Can coenzyme Q10 help protect and repair your skin?
CoQ10 has at least two important roles in the body. First, it is one
of the essential cogs in the biochemical machinery that produces
biological energy (ATP) inside the cells. Second, CoQ10 is an
antioxidant. It helps neutralize harmful free radicals, which are one
of the causes of aging. Under perfect conditions, the body can produce
as much CoQ10 as it needs. However, various factors, such as aging,
stress and some medications, can lower the levels of CoQ10 in the body.
As a result, the ability of cells to withstand stress and regenerate
Unfortunately, the levels of CoQ10 in the body almost inevitably
decline with age. In fact, CoQ10 is regarded as one of the most
accurate biomarkers of aging since its decline correlates so well with
the aging process. In some studies, rodents treated with supplemental
CoQ10 lived up to 30 percent longer than their untreated counterparts.
The effects of CoQ10 supplements on human longevity remain unknown. On
the other hand, it was proven useful in treating certain human
diseases, including heart failure and hypertension.
What can CoQ10 do for your skin? Theoretically speaking, CoQ10
(in a skin cream, for example) can be helpful. In most people over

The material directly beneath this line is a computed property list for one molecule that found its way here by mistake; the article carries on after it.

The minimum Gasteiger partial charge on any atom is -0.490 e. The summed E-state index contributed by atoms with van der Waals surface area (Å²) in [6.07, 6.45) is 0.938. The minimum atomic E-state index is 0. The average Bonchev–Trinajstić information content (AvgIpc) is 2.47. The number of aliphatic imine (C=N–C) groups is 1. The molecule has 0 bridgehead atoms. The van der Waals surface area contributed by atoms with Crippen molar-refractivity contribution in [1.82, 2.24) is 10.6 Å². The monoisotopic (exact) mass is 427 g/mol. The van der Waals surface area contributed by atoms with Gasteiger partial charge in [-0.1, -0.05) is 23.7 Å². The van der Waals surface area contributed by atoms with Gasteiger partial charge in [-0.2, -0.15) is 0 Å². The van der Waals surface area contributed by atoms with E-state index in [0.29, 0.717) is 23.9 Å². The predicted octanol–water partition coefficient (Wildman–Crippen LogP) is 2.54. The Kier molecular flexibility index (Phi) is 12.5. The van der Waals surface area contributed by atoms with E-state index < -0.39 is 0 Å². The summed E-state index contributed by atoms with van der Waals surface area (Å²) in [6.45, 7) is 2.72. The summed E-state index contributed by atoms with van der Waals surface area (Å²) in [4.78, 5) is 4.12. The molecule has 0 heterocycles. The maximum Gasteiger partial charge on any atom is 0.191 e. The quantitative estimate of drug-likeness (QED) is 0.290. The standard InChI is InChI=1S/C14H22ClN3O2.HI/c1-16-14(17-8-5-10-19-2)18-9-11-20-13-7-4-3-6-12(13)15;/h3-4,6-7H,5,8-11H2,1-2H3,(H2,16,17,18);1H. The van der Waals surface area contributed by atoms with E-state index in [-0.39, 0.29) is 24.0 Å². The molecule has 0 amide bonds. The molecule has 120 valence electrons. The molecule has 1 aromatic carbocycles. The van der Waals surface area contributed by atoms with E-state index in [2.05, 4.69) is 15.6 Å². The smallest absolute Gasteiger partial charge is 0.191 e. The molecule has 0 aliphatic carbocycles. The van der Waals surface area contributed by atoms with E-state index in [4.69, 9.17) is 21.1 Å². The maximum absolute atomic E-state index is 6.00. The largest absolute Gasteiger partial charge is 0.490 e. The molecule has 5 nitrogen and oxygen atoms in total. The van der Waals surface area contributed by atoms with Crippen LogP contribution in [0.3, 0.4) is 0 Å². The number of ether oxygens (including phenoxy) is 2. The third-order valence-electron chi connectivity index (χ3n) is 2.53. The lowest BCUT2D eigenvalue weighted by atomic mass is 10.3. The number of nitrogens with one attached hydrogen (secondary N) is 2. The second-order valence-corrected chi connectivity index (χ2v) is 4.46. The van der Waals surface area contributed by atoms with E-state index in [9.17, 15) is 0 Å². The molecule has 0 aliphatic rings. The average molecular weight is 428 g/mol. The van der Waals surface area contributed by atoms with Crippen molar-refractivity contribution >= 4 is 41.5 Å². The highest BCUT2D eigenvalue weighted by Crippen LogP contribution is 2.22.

thirty, levels of CoQ10 in the skin are below optimum, resulting in
lesser ability to produce collagen, elastin and other important skin
molecules. Besides, CoQ10-depleted skin may be more prone to the damage
by free radicals, which are particularly abundant in the skin since it
is exposed to the elements. Thus, CoQ10 may boost skin repair and
regeneration and reduce free radical damage. Furthermore, CoQ10 is a
small molecule that can relatively easily penetrate into skin cells.
Based on this rationale as well as the drive to put new products
on the marker, some companies introduced skin care products with CoQ10.
It is unclear whether these products are effective. Firstly,
theoretical effectiveness does not always result into practical
benefits. Second, very few real studies indicating possible practical
skin benefits of CoQ10 have been conducted so far. Arguably, the most
encouraging was a 1999 study by German researchers who reported that
long-term use of CoQ10 reduced crows feet (wrinkles around the eye).
Even if CoQ10 can be effective in treating skin aging, it is
unclear whether popular CoQ10 products contain sufficient concentration
of active CoQ10. (Keep in mind that CoQ10, just like vitamin C, can be
inactivated by oxygen from the air.). You can get around this problem,
however, by preparing your own CoQ10 cream where you can ensure proper
freshness and concentration.